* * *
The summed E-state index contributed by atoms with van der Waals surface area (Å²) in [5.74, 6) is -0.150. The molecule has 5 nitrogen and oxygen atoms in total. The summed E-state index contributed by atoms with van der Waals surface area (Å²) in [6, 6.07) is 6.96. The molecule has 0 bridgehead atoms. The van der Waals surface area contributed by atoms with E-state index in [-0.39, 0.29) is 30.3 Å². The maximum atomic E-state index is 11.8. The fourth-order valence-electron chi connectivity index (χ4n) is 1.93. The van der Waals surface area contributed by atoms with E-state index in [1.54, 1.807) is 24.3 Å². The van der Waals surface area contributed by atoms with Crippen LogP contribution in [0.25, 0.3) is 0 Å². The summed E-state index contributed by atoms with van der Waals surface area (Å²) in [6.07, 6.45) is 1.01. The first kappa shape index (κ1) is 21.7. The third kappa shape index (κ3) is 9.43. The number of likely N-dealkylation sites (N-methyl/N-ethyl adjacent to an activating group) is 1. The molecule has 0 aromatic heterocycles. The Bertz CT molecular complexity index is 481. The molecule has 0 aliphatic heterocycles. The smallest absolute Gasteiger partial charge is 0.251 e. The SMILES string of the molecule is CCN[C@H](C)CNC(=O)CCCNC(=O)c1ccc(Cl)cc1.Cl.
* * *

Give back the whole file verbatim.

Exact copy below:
The summed E-state index contributed by atoms with van der Waals surface area (Å²) in [5.74, 6) is -0.150. The molecule has 5 nitrogen and oxygen atoms in total. The summed E-state index contributed by atoms with van der Waals surface area (Å²) in [6, 6.07) is 6.96. The molecule has 0 bridgehead atoms. The van der Waals surface area contributed by atoms with E-state index in [-0.39, 0.29) is 30.3 Å². The maximum atomic E-state index is 11.8. The fourth-order valence-electron chi connectivity index (χ4n) is 1.93. The van der Waals surface area contributed by atoms with E-state index in [1.54, 1.807) is 24.3 Å². The van der Waals surface area contributed by atoms with Crippen LogP contribution in [0.25, 0.3) is 0 Å². The summed E-state index contributed by atoms with van der Waals surface area (Å²) in [6.07, 6.45) is 1.01. The first kappa shape index (κ1) is 21.7. The third kappa shape index (κ3) is 9.43. The number of likely N-dealkylation sites (N-methyl/N-ethyl adjacent to an activating group) is 1. The molecule has 0 aromatic heterocycles. The Bertz CT molecular complexity index is 481. The molecule has 0 aliphatic heterocycles. The smallest absolute Gasteiger partial charge is 0.251 e. The SMILES string of the molecule is CCN[C@H](C)CNC(=O)CCCNC(=O)c1ccc(Cl)cc1.Cl.